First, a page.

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Topic:
Re: A boy wonder from the 1780s shows us where school maths gets it wrong (2nd attempt)
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1
Last Post:
Jan 27, 2017 4:13 PM




Re: A boy wonder from the 1780s shows us where school maths gets it wrong (2nd attempt)
Posted:
Jan 27, 2017 4:13 PM



On Fri, Jan 27, 2017 at 10:57 AM, Joe Niederberger <niederberger@comcast.net > > wrote: > > I first saw it presented like this: > > 1 + 2 + 3 + ... + 100 > 100 + 99 + 98 + ... + 1 >   > 101 + 101 + 101 + ... + 101 > > (completion of the thought left to the reader.) >
That one, and another diagrammatic proof the two consecutive triangular numbers = a square number are included in Oregon Curriculum Network materials:
http://4dsolutions.net/ocn/numeracy0.html (scroll down)
OCN is lightyears ahead of anything Pearson, in the integration of secondary school mathematics with learning to code.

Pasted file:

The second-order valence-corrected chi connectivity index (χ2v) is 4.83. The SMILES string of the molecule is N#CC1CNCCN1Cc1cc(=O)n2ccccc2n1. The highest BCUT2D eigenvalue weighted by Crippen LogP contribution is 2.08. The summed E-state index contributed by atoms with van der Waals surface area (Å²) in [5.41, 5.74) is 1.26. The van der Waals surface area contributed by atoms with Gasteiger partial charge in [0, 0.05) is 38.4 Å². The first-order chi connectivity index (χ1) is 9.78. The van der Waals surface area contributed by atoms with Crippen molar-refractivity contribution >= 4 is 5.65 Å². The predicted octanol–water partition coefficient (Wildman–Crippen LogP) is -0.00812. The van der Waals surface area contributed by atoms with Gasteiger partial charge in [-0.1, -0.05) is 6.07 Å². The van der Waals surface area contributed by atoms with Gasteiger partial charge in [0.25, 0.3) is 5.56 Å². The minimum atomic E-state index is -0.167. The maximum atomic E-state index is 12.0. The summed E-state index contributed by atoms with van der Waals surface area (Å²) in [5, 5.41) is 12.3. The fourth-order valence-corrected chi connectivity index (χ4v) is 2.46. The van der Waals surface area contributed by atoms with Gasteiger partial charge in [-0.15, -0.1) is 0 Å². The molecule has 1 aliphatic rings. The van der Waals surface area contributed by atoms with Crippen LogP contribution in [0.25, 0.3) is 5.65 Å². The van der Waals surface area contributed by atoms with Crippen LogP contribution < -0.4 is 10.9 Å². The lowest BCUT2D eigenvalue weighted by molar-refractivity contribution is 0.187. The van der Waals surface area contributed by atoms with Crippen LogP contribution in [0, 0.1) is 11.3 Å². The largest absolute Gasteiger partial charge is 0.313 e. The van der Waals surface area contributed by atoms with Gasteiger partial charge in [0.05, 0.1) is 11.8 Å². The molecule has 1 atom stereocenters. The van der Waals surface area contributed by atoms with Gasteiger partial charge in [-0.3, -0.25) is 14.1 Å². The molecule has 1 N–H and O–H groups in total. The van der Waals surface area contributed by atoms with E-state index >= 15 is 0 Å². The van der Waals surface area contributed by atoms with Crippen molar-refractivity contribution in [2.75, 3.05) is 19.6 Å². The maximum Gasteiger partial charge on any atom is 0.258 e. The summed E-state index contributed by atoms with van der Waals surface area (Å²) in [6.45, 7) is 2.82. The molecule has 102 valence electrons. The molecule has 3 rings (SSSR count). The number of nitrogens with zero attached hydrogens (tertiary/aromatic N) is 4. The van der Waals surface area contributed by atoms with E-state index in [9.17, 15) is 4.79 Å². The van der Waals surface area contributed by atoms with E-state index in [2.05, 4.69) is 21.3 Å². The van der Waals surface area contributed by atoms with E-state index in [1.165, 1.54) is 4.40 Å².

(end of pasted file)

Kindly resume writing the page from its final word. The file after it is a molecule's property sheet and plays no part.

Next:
Currently "computer science" is deemed a separate subject so that math teachers, already suffering from lack of relevance issues, are told not to improve their courses in ways that might overstep the boundary, i.e. stick to your TI calculators and stop whining.
https://medium.com/@kirbyurner/theplightofhighschoolmathteachersc0faf0a6efe6
Computer science, on the other hand, is free to cannibalize math for topics, is encouraged to do so. Looks like CS curriculum might be eating the math curriculum's lunch in the name of bridging the digital divide.
I've suggest a different way of dividing turf, keeping it all mathematics (the M in STEM) and have CS help build the "lambda track" next to the already welldeveloped "delta track" (precalc / calc).
https://youtu.be/eTDH7m4vEiM
That seems a little more sensible than CS versus Math as separate subjects, but I'm not expecting wide adoption of any alternatives so long as topdown testing enforces the conquering paradigm.
On that score, we notice the fading importance of polyhedrons in commonly adopted curricula, despite their centrality in organic chemistry and crystallography ala Linus Pauling:
https://flic.kr/p/R1hhCf https://flic.kr/p/RzNbsg
I think one reason for that is any more contemporary approach would need to include some newer material that math teachers may prefer to leave to other departments to cover (such as CS).
The Oregon Curriculum Network web pages contain more details.
Kirby